Joe Reid of Mast and Mallet in Edgewater, MD, reports. “In the yard for repair is a 46-foot Custom Bay Built Yacht constructed of plywood and covered with massive fiberglass. Unfortunately, some fungus started in the port and starboard chines and traveled to the ply. We cut out the affected areas and replaced all with marine ply and epoxy/fiberglass. Another boat in for transom work is a Privateer with a plywood cored transom. We removed the fiberglass sheathing and removed two layers of plywood. It was then recoated with epoxy/fiberglass. A new outboard is scheduled to be installed. At the cosmetic department, a 28-foot Maynard Lowery built boat has received exterior paint throughout and looks ‘mighty fresh.’ My personal endeavor for the past couple of years has been constructing a Chesapeake 22-foot crab boat with an outboard well. The design is similar to the inboard versions I’ve built. At this time, I should be having sea trials, with a 50-hp Tohatsu engine. Contact me for information. Already planning for some wintertime work, a teak transom to be installed on a fiberglass boat and painting thru out on a Dyer 29.”
The always upbeat Carson Forrester of Suffolk, VA, sends us his report: “The Forrester Boat shop has been really busy all summer. We are putting the finishing touches on the 17, and the jig is up on the 21 center console that is being built for Wingman Guide Services. We are talking to several other people about new builds and are very excited about the future! The 17-foot Trout skiff will be for sale, and the listing will be up on the FBW Facebook page shortly.”
Rob Hardy of Composite Yacht in Trappe, MD, sums up the summer. “We continue to keep on keepin’ on here at CY. We’re putting the finishing touches on an outboard powered CY34 Express with twin Yamaha 350s, and have several other builds underway from 26 to 46 feet. We’re also in the design stages of a CG Inspected Charter/ Tour boat. As always, refinishing is a big part of our business, as is retrofitting existing boats with a variety of custom options. We’re inching closer to making the mold to our new 32-foot Offshore boat which is beginning to draw some real interest. Another project we’re inching toward as we work with the state and county is an expansion of our facilities to accommodate the incessant need for more room. So, as luck would have it, we’ve stayed busy all summer long, and look forward to remaining that way.”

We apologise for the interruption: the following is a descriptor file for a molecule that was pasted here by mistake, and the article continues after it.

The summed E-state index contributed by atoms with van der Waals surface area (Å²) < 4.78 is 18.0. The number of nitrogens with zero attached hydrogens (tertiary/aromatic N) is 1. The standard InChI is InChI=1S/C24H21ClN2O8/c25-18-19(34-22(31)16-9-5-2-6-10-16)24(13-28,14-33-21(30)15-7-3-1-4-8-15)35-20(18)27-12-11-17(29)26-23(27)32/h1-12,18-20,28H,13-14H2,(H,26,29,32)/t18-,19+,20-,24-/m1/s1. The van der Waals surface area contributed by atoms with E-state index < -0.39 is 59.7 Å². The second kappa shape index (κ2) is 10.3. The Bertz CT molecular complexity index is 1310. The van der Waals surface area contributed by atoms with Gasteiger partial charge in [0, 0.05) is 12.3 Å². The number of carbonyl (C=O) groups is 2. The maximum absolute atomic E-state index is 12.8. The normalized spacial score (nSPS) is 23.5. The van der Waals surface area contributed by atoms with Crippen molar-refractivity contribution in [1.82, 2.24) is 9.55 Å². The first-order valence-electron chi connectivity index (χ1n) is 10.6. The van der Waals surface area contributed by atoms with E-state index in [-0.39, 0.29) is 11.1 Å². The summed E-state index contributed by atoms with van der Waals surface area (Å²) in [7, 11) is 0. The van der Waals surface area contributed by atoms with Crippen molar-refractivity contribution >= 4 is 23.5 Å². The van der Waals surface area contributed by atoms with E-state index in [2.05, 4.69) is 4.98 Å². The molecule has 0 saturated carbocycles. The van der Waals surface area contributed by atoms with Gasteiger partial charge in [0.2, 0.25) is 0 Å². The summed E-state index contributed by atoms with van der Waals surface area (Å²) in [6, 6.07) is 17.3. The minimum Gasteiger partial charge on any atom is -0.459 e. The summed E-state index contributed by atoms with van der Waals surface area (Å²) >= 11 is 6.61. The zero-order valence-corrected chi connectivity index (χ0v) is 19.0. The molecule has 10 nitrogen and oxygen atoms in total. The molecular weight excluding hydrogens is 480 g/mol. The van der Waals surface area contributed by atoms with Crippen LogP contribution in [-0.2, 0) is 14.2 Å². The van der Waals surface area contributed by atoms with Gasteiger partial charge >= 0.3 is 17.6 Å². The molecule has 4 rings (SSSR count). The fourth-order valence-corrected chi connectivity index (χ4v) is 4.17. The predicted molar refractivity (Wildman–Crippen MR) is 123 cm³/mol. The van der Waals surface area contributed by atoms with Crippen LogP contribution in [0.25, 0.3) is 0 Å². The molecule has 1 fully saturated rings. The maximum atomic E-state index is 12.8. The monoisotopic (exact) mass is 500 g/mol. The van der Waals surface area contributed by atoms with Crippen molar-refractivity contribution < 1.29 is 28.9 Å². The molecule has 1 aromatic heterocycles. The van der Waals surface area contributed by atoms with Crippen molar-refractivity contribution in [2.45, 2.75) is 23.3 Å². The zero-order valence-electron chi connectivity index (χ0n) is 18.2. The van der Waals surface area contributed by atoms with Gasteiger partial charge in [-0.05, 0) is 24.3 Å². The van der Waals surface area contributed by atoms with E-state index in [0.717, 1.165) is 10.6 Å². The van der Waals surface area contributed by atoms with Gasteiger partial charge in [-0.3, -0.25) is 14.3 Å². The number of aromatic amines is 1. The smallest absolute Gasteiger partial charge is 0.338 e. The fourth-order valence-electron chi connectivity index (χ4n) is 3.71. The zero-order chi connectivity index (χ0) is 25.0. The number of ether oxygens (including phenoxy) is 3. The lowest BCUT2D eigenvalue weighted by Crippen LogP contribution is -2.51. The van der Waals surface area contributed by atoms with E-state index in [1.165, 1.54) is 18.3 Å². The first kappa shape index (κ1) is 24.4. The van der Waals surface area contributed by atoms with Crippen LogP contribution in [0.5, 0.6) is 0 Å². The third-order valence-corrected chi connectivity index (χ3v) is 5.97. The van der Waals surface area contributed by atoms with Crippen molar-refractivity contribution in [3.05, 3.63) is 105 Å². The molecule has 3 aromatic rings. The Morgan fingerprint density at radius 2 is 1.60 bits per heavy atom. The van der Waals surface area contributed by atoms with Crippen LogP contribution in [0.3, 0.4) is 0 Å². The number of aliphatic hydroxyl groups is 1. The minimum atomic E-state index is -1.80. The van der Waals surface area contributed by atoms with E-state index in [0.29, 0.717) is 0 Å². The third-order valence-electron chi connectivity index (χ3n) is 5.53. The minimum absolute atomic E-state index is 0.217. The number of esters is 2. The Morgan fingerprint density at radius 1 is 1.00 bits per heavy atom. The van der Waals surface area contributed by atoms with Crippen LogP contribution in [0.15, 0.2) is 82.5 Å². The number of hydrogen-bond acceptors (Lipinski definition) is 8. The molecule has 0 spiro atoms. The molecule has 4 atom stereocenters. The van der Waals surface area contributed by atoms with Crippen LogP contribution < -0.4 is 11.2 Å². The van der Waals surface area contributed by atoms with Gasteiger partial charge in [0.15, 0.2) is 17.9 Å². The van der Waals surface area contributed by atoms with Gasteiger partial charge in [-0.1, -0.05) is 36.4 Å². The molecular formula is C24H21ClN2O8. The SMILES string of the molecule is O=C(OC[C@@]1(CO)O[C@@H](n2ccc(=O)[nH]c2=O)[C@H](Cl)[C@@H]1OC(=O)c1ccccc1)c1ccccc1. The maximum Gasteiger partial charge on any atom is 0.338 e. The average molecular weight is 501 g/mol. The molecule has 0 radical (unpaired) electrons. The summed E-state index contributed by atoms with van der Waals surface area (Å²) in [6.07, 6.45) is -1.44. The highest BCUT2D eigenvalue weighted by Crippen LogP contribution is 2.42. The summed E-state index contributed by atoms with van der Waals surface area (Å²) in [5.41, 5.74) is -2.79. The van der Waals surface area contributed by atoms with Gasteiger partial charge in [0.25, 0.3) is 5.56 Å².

From Mathews Brothers in Denton, MD, Meg Roney reports a busy summer as well. “This summer has had us busy at both our main shop and our Mathews Landing location. Here in the shop, we’ve been working on a complete refit of a 1981 Boston Whaler Montauk to include a complete paint job and upgrading the smaller console to the full size console with the cooler seat in front. We’ve also helped a customer get his Grady White back into shape by spraying new gelcoat in the cockpit and transom and installing his Armstrong bracket and outboard engine.
Mathews Landing has been busy marrying the pilothouse onto the hull of Crow Bros II as well as continuing systems. We also have a third Dettling enroute to the Landing for a repower. We upgraded electronics and upsized the bow thrusters on the past two Dettlings. Since schools are getting back into session very shortly, we too are looking to the fall. We’ve acquired additional storage space so we have more indoor storage space than ever before, and our low prices are staying the same. Please check us out at mathewsboats.com/boat-storage to see our prices if you don’t already have a winter home for your boat. Another trademark of the fall is the U.S. Powerboat Show in Annapolis. We are happy to be participating in the show again this year—make sure to come see us!”
Lauren DiStefano of Bluewater Yacht Yard in Hampton, VA, reports on an unusual project. “Our service yard recently completed modifications to Cuttin’ Up, a 52-foot Viking yacht. These updates allow the owner’s new motorized scooter more space to maneuver around the boat. On the exterior, cut outs on the bridge overhang were made to move wiring. Next, we had to grind and glass/ modify the bridge opening and then prep and paint the nonskid on the bridge area, from fly bridge access work. We fabricated a bridge elevator platform and ladder lift to allow transferring around the salon, mezzanine, and up to the bridge. On the interior, modifications were made to the companionway wall/ doors (which allowed the doors to be changed to double doors), modifications to bed location, and modifying the shower, as well as removing the head wall and moving the location of the head. Once changes were complete, we were able to reinstall the doors and teak trim. Lastly, we fabricated and fit a new escalator in the companionway.”
by Capt. Rick Franke